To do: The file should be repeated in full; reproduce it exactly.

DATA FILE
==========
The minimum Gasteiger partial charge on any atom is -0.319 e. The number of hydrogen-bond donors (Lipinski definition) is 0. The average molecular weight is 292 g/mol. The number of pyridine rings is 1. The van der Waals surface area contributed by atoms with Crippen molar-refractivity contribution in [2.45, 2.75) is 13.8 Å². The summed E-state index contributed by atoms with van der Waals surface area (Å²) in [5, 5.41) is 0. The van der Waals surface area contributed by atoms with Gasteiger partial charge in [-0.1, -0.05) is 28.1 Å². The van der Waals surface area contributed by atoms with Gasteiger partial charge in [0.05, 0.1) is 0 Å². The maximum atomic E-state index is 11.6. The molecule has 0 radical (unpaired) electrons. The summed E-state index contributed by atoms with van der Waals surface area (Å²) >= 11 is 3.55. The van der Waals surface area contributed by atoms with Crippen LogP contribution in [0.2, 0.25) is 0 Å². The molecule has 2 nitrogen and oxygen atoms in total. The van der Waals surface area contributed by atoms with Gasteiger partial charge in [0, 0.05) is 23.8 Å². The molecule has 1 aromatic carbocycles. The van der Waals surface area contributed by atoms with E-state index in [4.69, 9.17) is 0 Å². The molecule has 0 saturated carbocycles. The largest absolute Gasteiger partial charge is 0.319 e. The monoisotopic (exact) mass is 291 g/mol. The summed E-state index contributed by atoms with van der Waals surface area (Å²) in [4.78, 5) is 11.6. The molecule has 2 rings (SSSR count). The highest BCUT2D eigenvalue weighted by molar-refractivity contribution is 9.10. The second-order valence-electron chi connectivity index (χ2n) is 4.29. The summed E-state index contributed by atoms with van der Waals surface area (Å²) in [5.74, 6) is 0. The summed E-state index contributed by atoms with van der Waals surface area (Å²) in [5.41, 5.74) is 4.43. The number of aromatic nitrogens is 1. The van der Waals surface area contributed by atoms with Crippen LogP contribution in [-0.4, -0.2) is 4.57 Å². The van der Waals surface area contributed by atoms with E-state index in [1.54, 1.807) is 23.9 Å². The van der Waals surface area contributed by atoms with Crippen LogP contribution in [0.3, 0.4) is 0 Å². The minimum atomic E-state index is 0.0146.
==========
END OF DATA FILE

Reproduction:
The minimum Gasteiger partial charge on any atom is -0.319 e. The number of hydrogen-bond donors (Lipinski definition) is 0. The average molecular weight is 292 g/mol. The number of pyridine rings is 1. The van der Waals surface area contributed by atoms with Crippen molar-refractivity contribution in [2.45, 2.75) is 13.8 Å². The summed E-state index contributed by atoms with van der Waals surface area (Å²) in [5, 5.41) is 0. The van der Waals surface area contributed by atoms with Gasteiger partial charge in [-0.1, -0.05) is 28.1 Å². The van der Waals surface area contributed by atoms with Gasteiger partial charge in [0.05, 0.1) is 0 Å². The maximum atomic E-state index is 11.6. The molecule has 0 radical (unpaired) electrons. The summed E-state index contributed by atoms with van der Waals surface area (Å²) >= 11 is 3.55. The van der Waals surface area contributed by atoms with Crippen LogP contribution in [0.2, 0.25) is 0 Å². The molecule has 2 nitrogen and oxygen atoms in total. The van der Waals surface area contributed by atoms with Gasteiger partial charge in [0, 0.05) is 23.8 Å². The molecule has 1 aromatic carbocycles. The van der Waals surface area contributed by atoms with E-state index in [4.69, 9.17) is 0 Å². The molecule has 0 saturated carbocycles. The largest absolute Gasteiger partial charge is 0.319 e. The monoisotopic (exact) mass is 291 g/mol. The summed E-state index contributed by atoms with van der Waals surface area (Å²) in [4.78, 5) is 11.6. The molecule has 2 rings (SSSR count). The highest BCUT2D eigenvalue weighted by molar-refractivity contribution is 9.10. The second-order valence-electron chi connectivity index (χ2n) is 4.29. The summed E-state index contributed by atoms with van der Waals surface area (Å²) in [5.74, 6) is 0. The summed E-state index contributed by atoms with van der Waals surface area (Å²) in [5.41, 5.74) is 4.43. The number of aromatic nitrogens is 1. The van der Waals surface area contributed by atoms with Crippen LogP contribution in [-0.4, -0.2) is 4.57 Å². The van der Waals surface area contributed by atoms with E-state index in [1.54, 1.807) is 23.9 Å². The van der Waals surface area contributed by atoms with Crippen LogP contribution in [0.3, 0.4) is 0 Å². The minimum atomic E-state index is 0.0146.